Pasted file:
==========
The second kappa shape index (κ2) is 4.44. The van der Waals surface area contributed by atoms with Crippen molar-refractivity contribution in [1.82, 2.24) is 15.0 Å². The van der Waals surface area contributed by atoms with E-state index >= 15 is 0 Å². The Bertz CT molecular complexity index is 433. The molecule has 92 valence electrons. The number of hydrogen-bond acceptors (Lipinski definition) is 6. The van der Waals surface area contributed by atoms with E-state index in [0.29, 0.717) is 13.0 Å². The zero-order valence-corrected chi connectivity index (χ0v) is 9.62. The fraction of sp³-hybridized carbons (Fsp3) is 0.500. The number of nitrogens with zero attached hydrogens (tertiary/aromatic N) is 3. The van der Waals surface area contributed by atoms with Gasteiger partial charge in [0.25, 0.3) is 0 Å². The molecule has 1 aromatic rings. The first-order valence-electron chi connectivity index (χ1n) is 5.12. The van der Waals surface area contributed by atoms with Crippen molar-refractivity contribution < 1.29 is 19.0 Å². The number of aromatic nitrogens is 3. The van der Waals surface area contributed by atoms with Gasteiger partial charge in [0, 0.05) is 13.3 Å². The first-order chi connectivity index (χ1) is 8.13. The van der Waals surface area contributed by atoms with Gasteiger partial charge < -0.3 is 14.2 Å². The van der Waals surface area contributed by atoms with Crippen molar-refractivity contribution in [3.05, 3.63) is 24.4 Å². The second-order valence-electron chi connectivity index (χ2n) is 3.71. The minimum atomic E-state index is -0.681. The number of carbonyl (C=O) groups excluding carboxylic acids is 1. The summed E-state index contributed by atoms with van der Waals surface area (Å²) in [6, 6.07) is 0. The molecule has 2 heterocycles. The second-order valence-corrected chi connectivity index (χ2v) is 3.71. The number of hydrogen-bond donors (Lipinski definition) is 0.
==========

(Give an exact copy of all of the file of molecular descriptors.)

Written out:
The second kappa shape index (κ2) is 4.44. The van der Waals surface area contributed by atoms with Crippen molar-refractivity contribution in [1.82, 2.24) is 15.0 Å². The van der Waals surface area contributed by atoms with E-state index >= 15 is 0 Å². The Bertz CT molecular complexity index is 433. The molecule has 92 valence electrons. The number of hydrogen-bond acceptors (Lipinski definition) is 6. The van der Waals surface area contributed by atoms with E-state index in [0.29, 0.717) is 13.0 Å². The zero-order valence-corrected chi connectivity index (χ0v) is 9.62. The fraction of sp³-hybridized carbons (Fsp3) is 0.500. The number of nitrogens with zero attached hydrogens (tertiary/aromatic N) is 3. The van der Waals surface area contributed by atoms with Gasteiger partial charge in [0.25, 0.3) is 0 Å². The molecule has 1 aromatic rings. The first-order valence-electron chi connectivity index (χ1n) is 5.12. The van der Waals surface area contributed by atoms with Crippen molar-refractivity contribution < 1.29 is 19.0 Å². The number of aromatic nitrogens is 3. The van der Waals surface area contributed by atoms with Gasteiger partial charge in [0, 0.05) is 13.3 Å². The first-order chi connectivity index (χ1) is 8.13. The van der Waals surface area contributed by atoms with Gasteiger partial charge < -0.3 is 14.2 Å². The van der Waals surface area contributed by atoms with Crippen molar-refractivity contribution in [3.05, 3.63) is 24.4 Å². The second-order valence-electron chi connectivity index (χ2n) is 3.71. The minimum atomic E-state index is -0.681. The number of carbonyl (C=O) groups excluding carboxylic acids is 1. The summed E-state index contributed by atoms with van der Waals surface area (Å²) in [6, 6.07) is 0. The molecule has 2 heterocycles. The second-order valence-corrected chi connectivity index (χ2v) is 3.71. The number of hydrogen-bond donors (Lipinski definition) is 0.